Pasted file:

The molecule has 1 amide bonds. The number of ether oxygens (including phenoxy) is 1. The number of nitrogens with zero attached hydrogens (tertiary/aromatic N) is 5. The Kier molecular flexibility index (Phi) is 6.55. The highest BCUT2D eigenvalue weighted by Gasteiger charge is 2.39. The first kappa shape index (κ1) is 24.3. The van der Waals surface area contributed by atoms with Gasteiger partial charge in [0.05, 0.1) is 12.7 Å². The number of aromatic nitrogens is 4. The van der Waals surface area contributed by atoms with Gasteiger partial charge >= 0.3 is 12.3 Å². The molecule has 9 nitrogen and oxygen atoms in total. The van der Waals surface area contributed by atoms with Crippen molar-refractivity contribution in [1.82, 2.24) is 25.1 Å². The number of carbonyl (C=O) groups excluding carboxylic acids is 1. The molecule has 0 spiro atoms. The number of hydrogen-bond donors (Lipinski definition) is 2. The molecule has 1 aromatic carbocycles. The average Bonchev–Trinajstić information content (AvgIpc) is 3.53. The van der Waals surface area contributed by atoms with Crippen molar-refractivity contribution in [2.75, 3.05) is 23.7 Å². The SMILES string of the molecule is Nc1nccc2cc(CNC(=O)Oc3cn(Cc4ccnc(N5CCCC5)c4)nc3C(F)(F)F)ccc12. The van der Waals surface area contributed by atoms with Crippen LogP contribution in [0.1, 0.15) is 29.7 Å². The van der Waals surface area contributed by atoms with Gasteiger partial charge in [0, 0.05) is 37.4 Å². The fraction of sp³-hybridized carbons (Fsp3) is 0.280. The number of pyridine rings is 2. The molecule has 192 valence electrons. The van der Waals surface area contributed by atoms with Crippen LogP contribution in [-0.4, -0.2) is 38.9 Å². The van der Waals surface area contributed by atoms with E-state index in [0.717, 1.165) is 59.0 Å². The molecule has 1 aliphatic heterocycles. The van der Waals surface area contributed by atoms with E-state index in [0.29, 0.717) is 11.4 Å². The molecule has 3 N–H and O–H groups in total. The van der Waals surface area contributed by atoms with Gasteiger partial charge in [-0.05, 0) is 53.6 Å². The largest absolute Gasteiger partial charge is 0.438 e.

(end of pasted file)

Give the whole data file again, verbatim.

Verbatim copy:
The molecule has 1 amide bonds. The number of ether oxygens (including phenoxy) is 1. The number of nitrogens with zero attached hydrogens (tertiary/aromatic N) is 5. The Kier molecular flexibility index (Phi) is 6.55. The highest BCUT2D eigenvalue weighted by Gasteiger charge is 2.39. The first kappa shape index (κ1) is 24.3. The van der Waals surface area contributed by atoms with Gasteiger partial charge in [0.05, 0.1) is 12.7 Å². The number of aromatic nitrogens is 4. The van der Waals surface area contributed by atoms with Gasteiger partial charge >= 0.3 is 12.3 Å². The molecule has 9 nitrogen and oxygen atoms in total. The van der Waals surface area contributed by atoms with Crippen molar-refractivity contribution in [1.82, 2.24) is 25.1 Å². The number of carbonyl (C=O) groups excluding carboxylic acids is 1. The molecule has 0 spiro atoms. The number of hydrogen-bond donors (Lipinski definition) is 2. The molecule has 1 aromatic carbocycles. The average Bonchev–Trinajstić information content (AvgIpc) is 3.53. The van der Waals surface area contributed by atoms with Crippen molar-refractivity contribution in [2.75, 3.05) is 23.7 Å². The SMILES string of the molecule is Nc1nccc2cc(CNC(=O)Oc3cn(Cc4ccnc(N5CCCC5)c4)nc3C(F)(F)F)ccc12. The van der Waals surface area contributed by atoms with Crippen LogP contribution in [0.1, 0.15) is 29.7 Å². The van der Waals surface area contributed by atoms with Gasteiger partial charge in [0, 0.05) is 37.4 Å². The fraction of sp³-hybridized carbons (Fsp3) is 0.280. The number of pyridine rings is 2. The molecule has 192 valence electrons. The van der Waals surface area contributed by atoms with Crippen LogP contribution in [-0.4, -0.2) is 38.9 Å². The van der Waals surface area contributed by atoms with E-state index in [0.717, 1.165) is 59.0 Å². The molecule has 1 aliphatic heterocycles. The van der Waals surface area contributed by atoms with E-state index in [0.29, 0.717) is 11.4 Å². The molecule has 3 N–H and O–H groups in total. The van der Waals surface area contributed by atoms with Gasteiger partial charge in [-0.05, 0) is 53.6 Å². The largest absolute Gasteiger partial charge is 0.438 e.